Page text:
5. Thanks Craig. I was toying with the word "Tinker" too – maybe that is more appropriate.

    I change a lot of my gear too with little MYOG projects. For example, I just replaced the rubber anti-balling plates on those crampons above with ones made from a plastic milk bottle and twist ties – saved another 2 oz and $25. Hah!

  6. Well, you sort'a asked for it.

    Tinker, taylor, well, it doesn't matter what the name is. I know about what I want and manufacturors don't supply it.

    My big complaint with all gear manufacturors (though Joe at ZPacks comes closest) is the lack of a single base design. A simple pack with two side pouches, for example. Add a couple more side pouches. Add a front pouch. Add a pad holder next to your back. Add a hip belt. Add padding to the hip belt. Add a hip belt with pouches. Add a shoulder pouch or two. Frame options, from full internal frames, to semi frames to no frames. With todays world of electronic design, robotic cuting tools, and robotic assembly, these shold be trivial add ons and available within a week. Just as a "for instance"…you could go on with options.

    Material costs: Nobody is thinking "Make it cheaper" anymore. Everone is thinking, "Maximize my profit." Fooling around with stuff often leads to cheaper ways manufacture.

  7. Jim – I *completely* agree. A modular approach like this would be really good. I hear you on price. There are very few manufacturers are keeping customer costs way low. There is a huge market for this, obviously.

  8. The 70's and 80's was the golden era of MYOG, with kits from Holobar, Frostline, and Altra. REI sold fabric by the yard and patterns for outdoor wear in their stores. Not only could you tailor the fit but you could add features too. I personally made down and Gore-Tex jackets, and I had friends that tackled down bags and tents too. However, I would never do a project like that today because of (1) You would pay as much for the raw materials as you would to buy an equivalent finished product (2) to do a high quality job you need specialized industrial equipment: heavy duty sewing machine, seam taper, fabric welder, snap setter etc.

    For a good example, look no further than those dry bags in your previous post. No way could you acquire the raw materials for less than $12, nor could you effectively apply the seam tape. And that's a very simple product.

    These days I limit myself to minor modifications to products I buy, and I only make something from scratch if it's absolutely unavailable anywhere.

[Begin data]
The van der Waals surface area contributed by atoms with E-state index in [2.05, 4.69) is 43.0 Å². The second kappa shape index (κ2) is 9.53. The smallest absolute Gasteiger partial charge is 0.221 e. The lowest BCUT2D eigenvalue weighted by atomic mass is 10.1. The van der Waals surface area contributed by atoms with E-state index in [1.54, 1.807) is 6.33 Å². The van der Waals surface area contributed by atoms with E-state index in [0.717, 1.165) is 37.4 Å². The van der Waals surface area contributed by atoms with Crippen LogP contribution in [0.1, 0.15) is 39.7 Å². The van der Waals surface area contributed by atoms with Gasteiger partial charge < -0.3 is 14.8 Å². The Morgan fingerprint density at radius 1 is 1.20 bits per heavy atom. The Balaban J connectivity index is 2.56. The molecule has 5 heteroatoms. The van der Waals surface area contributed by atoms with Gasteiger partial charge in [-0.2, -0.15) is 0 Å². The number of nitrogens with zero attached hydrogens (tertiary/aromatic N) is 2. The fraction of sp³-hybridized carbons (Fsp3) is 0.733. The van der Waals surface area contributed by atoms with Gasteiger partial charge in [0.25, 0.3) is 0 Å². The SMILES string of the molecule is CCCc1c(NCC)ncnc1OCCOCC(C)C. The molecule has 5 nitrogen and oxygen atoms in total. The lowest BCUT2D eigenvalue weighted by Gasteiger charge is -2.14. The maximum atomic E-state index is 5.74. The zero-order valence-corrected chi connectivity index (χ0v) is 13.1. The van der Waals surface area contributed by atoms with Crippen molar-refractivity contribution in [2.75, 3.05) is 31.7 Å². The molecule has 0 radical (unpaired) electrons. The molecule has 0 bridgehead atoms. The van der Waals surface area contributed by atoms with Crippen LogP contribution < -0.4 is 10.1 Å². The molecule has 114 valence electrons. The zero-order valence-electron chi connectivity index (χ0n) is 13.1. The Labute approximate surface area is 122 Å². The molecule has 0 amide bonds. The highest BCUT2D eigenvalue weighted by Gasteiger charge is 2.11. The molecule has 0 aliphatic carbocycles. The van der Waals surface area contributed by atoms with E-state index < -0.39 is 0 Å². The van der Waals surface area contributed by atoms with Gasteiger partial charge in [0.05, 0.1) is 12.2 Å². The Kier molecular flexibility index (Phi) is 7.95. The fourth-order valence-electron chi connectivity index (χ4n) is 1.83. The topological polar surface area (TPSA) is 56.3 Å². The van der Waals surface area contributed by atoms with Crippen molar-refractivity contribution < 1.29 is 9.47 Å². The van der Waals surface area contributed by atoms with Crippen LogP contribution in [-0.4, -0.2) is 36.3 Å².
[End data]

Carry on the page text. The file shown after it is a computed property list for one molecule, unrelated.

9. Please be aware that if you change the design of a product that the warranty of that product will be voided.

  10. Yet another reason to shop at REI. They'll take anything back even if you did a scissorectomy! LOL.

  11. Most of my rigging has been to come up with a workable backpack for my grandson. The packs I could come up with were too big and slid off him. Some 'biners, a bandana, and Velcro on the oversize pack, and he had a rig complete with waist belt and chest strap. I just bought an REI Flash 18 and will try that on him for our next hike.

  12. I am a Designer all the way. Having made tarps, tarptents, a dbl wall tent, coats, rain gear, quilts, sleeping bags and many backpacks. My gear may not the lightest iterations out there but they were designed with purpose involved.

    Once I got my base wight down to what I am comfortable with (11lb-13lb) I began engineering my gear for more specific needs.

    ie; Backpack –

    Able to fit a garcia canister horizontally, suspension capable of handling 35#, very high abrasion resistance (dyneema x-grid), light weight (24oz). This added up to a perfect pack for my 2011 14 day JMT thru-hike (end of Jul in the snow) with one resupply (MTR).

    -Dale

  13. I started out modifying 'textile' gear and after some years at the sewing machine graduated (or gravitated) to making gear from scratch. My first real piece of homemade gear was a backpack made from ancient stuff sacks and combining models from Glen Van Peski and Ray Jardine.

  14. I'm somewhere in the middle as well.

    I've made bivies out of tyvec, spun yarn and knit my own hat, made my own stove and pot stand, shoes etc. I also love my granate gear pack for all the stuff I can tie to it, though it's markedly improved by adding gossamer gear hip belt pockets. and removing the cap.

    I feel like what I end up doing is more influenced by how much time I have and how expensive/close to what I want the existing options are.

  15. I like to have a pack that can do several different things. Hyperlite Mountain Gear provides just that. A lightweight pack that can be a day pack, winter pack, long distance hauler( I walked the A/T with a Hyperlite Mountain Gear Windrider) or a weekend pack. It all starts with a well thought out design that allows for easy changes.